Film Scouts Reviews

"Any Given Sunday"

by Richard Schwartz

No, it's not the Oliver Stone conspiracy theory behind Rae Carruth or instant replay or even the success of the St. Louis Rams. Instead, Stone has assigned great actors very stereotypical roles -- Al Pacino as the grizzled coach, Dennis Quaid as the veteran QB, Cameron Diaz as the bitchy owner, LL Cool J as the punky running back -- and made a flashy yet unspectacular movie, a routine season-on-the-brink story of a tough-luck pro football team that offers all the drama of HBO's old "First and Ten" comedy series. In fact, the treatment given to the subject is surprisingly pedestrian for the controversial Stone, whose only noticeable flourishes are stylistic, such as the irksome dissolves of the "Ben Hur" chariot scene and a sensory assault of a sound design.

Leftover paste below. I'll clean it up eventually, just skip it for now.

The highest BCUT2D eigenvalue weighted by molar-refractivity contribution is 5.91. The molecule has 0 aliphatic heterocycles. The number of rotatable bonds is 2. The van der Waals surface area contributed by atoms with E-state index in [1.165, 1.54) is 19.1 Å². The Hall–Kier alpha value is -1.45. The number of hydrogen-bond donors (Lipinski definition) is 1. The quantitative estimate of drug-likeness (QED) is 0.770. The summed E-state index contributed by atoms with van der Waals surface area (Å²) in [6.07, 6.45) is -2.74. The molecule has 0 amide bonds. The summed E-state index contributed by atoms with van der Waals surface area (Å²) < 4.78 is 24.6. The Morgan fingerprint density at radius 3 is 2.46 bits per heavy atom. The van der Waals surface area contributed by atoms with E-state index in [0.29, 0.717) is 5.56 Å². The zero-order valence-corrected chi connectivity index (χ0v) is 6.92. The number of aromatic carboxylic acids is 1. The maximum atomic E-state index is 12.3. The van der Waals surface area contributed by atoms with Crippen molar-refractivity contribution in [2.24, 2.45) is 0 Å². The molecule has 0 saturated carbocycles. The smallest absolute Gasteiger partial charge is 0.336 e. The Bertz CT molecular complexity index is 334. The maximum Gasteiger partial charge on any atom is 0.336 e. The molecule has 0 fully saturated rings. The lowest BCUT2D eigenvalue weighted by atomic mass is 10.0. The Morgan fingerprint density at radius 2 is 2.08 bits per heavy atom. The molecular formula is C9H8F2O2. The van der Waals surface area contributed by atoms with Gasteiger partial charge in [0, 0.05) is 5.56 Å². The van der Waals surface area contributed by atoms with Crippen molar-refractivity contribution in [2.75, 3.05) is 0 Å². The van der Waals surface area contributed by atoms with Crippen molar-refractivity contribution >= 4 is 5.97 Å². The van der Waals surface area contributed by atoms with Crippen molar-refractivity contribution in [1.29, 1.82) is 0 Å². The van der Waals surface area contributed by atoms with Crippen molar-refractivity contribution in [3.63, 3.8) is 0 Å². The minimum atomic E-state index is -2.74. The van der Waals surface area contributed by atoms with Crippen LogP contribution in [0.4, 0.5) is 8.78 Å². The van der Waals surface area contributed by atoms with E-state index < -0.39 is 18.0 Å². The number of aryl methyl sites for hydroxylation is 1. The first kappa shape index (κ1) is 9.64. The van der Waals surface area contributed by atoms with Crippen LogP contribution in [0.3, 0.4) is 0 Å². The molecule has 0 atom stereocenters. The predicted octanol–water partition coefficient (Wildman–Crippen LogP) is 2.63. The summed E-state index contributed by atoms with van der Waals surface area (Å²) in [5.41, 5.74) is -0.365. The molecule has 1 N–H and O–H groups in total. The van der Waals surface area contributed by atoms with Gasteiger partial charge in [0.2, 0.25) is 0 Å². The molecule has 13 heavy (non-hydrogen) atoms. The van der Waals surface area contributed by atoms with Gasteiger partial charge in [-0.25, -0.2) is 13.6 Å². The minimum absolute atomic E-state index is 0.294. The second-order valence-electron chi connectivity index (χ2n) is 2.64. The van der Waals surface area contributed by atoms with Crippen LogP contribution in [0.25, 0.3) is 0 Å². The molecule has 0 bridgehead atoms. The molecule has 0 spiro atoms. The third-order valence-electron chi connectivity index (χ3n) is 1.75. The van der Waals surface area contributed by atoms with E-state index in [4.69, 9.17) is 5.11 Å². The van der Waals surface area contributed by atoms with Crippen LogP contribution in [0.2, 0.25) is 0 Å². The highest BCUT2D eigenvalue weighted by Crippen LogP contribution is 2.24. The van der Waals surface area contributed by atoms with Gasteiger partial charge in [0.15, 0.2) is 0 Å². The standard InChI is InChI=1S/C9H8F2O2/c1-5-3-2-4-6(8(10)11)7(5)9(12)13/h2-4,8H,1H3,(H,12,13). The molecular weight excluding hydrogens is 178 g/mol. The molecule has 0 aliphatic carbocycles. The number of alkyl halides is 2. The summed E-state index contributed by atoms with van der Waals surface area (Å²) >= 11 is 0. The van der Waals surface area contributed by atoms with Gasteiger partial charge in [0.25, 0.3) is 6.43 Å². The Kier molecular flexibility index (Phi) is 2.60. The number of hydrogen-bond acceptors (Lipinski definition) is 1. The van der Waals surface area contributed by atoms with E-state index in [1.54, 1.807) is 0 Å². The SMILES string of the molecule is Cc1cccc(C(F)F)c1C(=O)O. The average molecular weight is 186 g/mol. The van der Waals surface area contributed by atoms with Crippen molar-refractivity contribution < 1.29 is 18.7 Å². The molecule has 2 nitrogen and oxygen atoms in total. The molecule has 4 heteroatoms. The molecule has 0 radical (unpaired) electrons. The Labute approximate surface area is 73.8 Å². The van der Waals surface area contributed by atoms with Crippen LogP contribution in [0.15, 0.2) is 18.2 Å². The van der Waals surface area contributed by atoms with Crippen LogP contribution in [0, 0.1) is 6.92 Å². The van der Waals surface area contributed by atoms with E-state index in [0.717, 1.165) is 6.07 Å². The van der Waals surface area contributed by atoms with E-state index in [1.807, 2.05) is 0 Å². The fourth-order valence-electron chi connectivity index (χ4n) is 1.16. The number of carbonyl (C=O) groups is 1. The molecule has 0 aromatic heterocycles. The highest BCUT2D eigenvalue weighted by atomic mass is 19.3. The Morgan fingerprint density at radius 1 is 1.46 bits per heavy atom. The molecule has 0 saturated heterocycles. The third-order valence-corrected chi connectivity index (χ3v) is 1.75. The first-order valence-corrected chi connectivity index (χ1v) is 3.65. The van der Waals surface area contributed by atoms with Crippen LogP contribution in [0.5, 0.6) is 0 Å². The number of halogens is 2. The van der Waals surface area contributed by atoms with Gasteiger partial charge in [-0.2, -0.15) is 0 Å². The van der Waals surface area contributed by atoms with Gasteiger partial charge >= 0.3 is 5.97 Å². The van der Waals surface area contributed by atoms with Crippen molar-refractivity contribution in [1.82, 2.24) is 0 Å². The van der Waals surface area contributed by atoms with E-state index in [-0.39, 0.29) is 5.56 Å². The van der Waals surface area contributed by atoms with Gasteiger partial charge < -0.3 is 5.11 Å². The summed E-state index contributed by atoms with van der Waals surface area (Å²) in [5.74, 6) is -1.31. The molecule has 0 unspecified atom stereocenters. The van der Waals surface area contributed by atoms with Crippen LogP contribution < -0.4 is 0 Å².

Anybody who's watched more than a few football games or sports movies will find nothing redeeming here -- the football sequences, seeming as if they were written by someone who'd watched maybe three games, seem unrealistic. Scoring continuity problems, improbable coaching decisions and the Arena League-style uniforms destroy the film's authenticity.

A great cast is wasted. Rather than display the restraint that made his "Insider" performance so remarkable, Pacino is relegated to making those trademark windy, bravado-filled soliloquies that are almost caricatures within themselves. Matthew Modine and Aaron Eckhart are wasted in hackneyed roles. There are even cameos by Charlton Heston, Ann-Margaret, Jim Brown... but not a single burning building, hijacked plane or sinking vessel in sight. So it's not a disaster movie in the typical sense, but save a few comic moments -- such as Jamie Foxx's game-time vomiting ritual and James Woods' typically misogynistic turn as the team trainer -- "Any Given Sunday" is a fumble.

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